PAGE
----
I’ve become really interested in the power of small, persistent efforts.  (Check out my last post.)   I think one of the major benefits of persistent, small efforts is the “multiplier effect.”   Deliberate practice leads to slight more mastery, which leads to more success, which can lead to more practice.  As Geoff Colvin explains in Talent is Overrated the “multiplier effect” is a term coined by researchers at Cornell who gives the example of someone who gains a slight advantage in baseball:

This satisfaction may lead such an individual to practice more, search more aggressively for others willing to play after school and on weekends, try out for teams (not just school teams but also summer league teams), get professional coaching, watch and discus televised games, and so forth.   Such an an individual is likely to become matched with increasingly enriched environments for baseball  skill . . . Factors cascade over time because they multiply the effects of earlier, seemingly weak, factors.

Of course, you have to be careful here, because it can sound like you have to be doing a bunch of activities to to be considered as progressing.   The point that I take from this quote is that small, consistent steps, lead naturally to other steps, which lead to opening up new territory.  “Factors cascade.”   Cascade like water.  Like the Taoists say water is weak yet strong, moving around rocks yet overtime creating Grand Canyons.  (I’m not a Taoist, but I play one on TV!)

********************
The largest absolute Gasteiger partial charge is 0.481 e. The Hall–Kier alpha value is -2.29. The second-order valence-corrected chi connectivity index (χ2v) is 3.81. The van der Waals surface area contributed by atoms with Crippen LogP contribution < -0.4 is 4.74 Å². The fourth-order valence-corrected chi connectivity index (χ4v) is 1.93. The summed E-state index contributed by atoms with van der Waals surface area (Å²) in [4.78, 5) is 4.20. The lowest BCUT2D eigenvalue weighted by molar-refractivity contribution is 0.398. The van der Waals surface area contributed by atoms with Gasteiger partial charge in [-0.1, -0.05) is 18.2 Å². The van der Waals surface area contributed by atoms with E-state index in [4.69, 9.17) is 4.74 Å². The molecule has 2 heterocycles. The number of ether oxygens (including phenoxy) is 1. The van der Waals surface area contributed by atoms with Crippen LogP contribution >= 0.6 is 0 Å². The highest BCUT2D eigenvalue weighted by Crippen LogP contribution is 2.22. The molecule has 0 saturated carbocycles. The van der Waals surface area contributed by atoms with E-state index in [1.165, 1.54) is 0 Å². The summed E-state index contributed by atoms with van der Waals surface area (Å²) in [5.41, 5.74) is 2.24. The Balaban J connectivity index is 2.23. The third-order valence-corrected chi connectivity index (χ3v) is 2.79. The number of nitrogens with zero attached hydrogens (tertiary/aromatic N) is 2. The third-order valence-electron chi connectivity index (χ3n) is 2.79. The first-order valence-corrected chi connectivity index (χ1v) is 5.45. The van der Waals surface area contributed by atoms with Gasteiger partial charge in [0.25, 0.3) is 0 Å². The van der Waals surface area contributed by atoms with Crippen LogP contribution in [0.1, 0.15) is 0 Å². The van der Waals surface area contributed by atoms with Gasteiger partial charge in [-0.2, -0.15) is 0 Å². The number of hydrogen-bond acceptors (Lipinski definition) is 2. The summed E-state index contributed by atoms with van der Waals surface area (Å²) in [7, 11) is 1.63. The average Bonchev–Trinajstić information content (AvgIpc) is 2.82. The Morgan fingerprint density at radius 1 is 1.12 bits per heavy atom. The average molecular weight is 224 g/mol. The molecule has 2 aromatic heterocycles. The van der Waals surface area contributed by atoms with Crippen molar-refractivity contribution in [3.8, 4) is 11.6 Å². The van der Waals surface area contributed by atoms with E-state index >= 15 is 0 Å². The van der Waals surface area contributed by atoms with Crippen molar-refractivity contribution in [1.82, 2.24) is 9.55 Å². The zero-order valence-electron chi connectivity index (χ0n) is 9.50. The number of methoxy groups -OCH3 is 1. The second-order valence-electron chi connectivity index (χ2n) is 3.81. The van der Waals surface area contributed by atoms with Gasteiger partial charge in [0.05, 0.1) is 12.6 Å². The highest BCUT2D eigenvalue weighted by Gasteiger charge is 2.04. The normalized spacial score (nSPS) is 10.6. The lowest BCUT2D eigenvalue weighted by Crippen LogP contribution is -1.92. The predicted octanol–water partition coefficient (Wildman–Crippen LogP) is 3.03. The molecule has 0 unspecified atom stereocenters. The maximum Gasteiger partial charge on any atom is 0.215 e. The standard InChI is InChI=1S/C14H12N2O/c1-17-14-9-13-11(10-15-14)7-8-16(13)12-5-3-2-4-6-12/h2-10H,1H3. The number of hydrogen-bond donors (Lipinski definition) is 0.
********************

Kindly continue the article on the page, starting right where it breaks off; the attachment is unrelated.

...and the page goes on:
I’m still far from fluency in Japanese but I am a heck of a lot farther than I thought I would be.   From kanji study to sentence flashcards, I’ve gotten to the point where I can listen to a podcast and decide whether I’m interested in the topic or not.  I can enjoy Japanese self-help books even if I don’t understand every sentence.   Factors are cascading and allow me to have more fun in Japanese.

Small amounts of practice also keeps the road map open.  Part of learning any domain (that’s the Talent is Overrated in me talking), involves mapping out your field or your practice.  I may have crazy, emergency room like days at school, but if I spend even just five minutes a day writing, I can remember where I am and where I am going.

A rolling samurai gathers no moss.  And let me tell, once the moss gathers it can feel like a doozy to pick off.  I think that’s what I’ve let happened to playing guitar.   I was practicing during my sabbatical and my summer vacation, but once school started again, I focused on school, writing, and Japanese.   Now it feels insurmountable to start again.  I should follow my own advice.

Little moments of daily practice help set the bookmark in your mind and help you persist.  I’m going to leave it at that because the metaphor store called and said I’ve overdrawn my account.   Gather no moss.  Let the waters cascade.   Keep the map open!  Take a few minutes each day.